Fleeshman and Levy, the original leads in London, were brought over to repeat the tasks here. He found it decidedly "bizarre" to be, at 22, suddenly a Broadway actor, "but I love everything about this show. Every night it's a helluvah challenge. I'm so lucky to get the opportunity to do it — both in London and, now, here."
He was especially happy to meet Lisa Niemi, Swayze's widow who came up for the event from Texas. "She's lovely," he said, "and she really seems to enjoy the show. It's all we could ask for, and it means the world to us that she was here."
Niemi was indeed dazzled by the nonstop, wall-to-wall projections of Manhattan that overwhelmed the show, but she had to laugh at how the musical couldn't even begin to approximate the pottery-wheel erotica that the movie memorably had. On stage, Fleeshman and Levy seemed to be just getting their hands dirty in gray gook.
This is the fourth Broadway show for Levy, who turned 21 on April 15, having run from Hairspray to Hair with a little Wicked in the middle. "We're so thrilled to be on Broadway only a year after we started in London. The London opening was very swanky as well, but now the show has grown even more so we're celebrating even larger this time around.
"My favorite song is probably 'Nothing Stops Another Day' in the second act, but I also love singing 'With You,' which is a song that people really respond to. I can hear the crying in the audience sometimes. It's just one of those songs that hits people on a core level, and I'm honored that I get to sing it every night."
Pinkham, who Broadway-bowed as Bloody Bloody Andrew Jackson's best friend, is feigning that part here as Flesshman's business associate. He remarked, "My favorite question — and the first one I ask myself — is: 'What do I like about this guy?' I think I like his drive. I can understand what it feels like to be within reach of somebody who has just a little more than you. You just want to catch up to him. His best friend has the job, has the girl, has the car — and that's the guy I want to defend. On some level, I can understand him, and it's a challenge I enjoy taking on."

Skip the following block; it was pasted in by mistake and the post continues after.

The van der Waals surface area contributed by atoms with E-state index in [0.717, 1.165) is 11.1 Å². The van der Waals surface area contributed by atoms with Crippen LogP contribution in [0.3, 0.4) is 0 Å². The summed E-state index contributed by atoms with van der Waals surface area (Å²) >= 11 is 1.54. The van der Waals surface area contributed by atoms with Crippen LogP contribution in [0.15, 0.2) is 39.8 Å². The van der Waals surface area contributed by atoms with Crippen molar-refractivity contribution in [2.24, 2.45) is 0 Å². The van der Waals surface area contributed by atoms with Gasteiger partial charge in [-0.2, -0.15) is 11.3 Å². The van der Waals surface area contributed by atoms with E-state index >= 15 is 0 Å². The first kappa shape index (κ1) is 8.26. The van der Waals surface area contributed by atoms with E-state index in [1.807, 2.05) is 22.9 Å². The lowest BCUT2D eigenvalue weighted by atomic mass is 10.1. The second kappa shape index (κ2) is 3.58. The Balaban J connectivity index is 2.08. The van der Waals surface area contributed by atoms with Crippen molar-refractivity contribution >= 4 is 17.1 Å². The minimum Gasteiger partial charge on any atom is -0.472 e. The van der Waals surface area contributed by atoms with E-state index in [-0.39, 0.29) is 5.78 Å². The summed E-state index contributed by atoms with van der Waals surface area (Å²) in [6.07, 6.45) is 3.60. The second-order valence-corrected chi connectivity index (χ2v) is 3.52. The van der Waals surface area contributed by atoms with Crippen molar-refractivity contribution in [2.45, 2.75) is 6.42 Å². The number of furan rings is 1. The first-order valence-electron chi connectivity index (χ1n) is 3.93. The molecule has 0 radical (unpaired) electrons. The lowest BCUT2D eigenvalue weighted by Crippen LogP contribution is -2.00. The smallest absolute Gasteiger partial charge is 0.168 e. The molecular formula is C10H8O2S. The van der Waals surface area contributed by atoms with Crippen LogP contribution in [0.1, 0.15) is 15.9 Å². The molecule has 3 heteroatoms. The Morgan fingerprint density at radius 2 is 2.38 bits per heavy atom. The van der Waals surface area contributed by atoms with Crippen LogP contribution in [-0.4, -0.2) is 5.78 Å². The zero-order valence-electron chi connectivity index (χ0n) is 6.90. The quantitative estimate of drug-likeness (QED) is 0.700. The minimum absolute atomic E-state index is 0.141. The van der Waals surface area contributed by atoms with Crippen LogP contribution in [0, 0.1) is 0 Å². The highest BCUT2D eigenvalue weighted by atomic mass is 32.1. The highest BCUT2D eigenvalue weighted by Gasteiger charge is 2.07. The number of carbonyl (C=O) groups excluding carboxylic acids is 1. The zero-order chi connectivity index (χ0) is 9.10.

More menace is projected into the musical by Michael Balderrama. "What's great about this character is that it gets me a chance to play someone who's really removed from my personality. It's my first time, ever, playing a villain. It allows that dark side of you that you can tap into and really have an avenue to let it out. I've enjoyed finding the dark places and the things you don't usually get to bring on stage."
The play's director, Matthew Warchus, took the entire American cast to London to see the show the week before rehearsals started. Balderrama said, "He made it very clear: He wanted us to find our version of these characters and not try to shoehorn into something that was predetermined. It was really smart idea."
Decked out in a nicely tailored suit and tennis shoes, Warchus maintained his British cool throughout a dizzying run of interviews. "I have a very fortunate career in that I can honestly say I've never directed anything that I didn't feel very passionate about and love. It's absolutely true of Ghost. The same kind of rigor has gone into putting Ghost on as Matilda or any of my work. I'm very proud of it."
The stateside version of Matilda, which set the record for Olivier Award wins (7) on April 15, is indeed on the way. "We're going to go into rehearsals, I think, in January and open March-April next year," he said. What theatre it will land at is about two or three weeks away from confirming, and it hasn't been decided if any or all of the British cast will be making the trek to Broadway. (Kids grow taller, it turns out.)
Writer Rubin is, frankly, not surprised that the "Ghost" he created has such mass appeal: "The fact is that every human being has this universal desire to have one last moment with someone they love. That is so strong and it is so well dramatized in this movie and in the play that people flock to it over and over because it affirms this possibility of endless life, of endless connection, of having a love that goes on forever. 'The love inside you — you take it with you' — it's the very last line in the play now."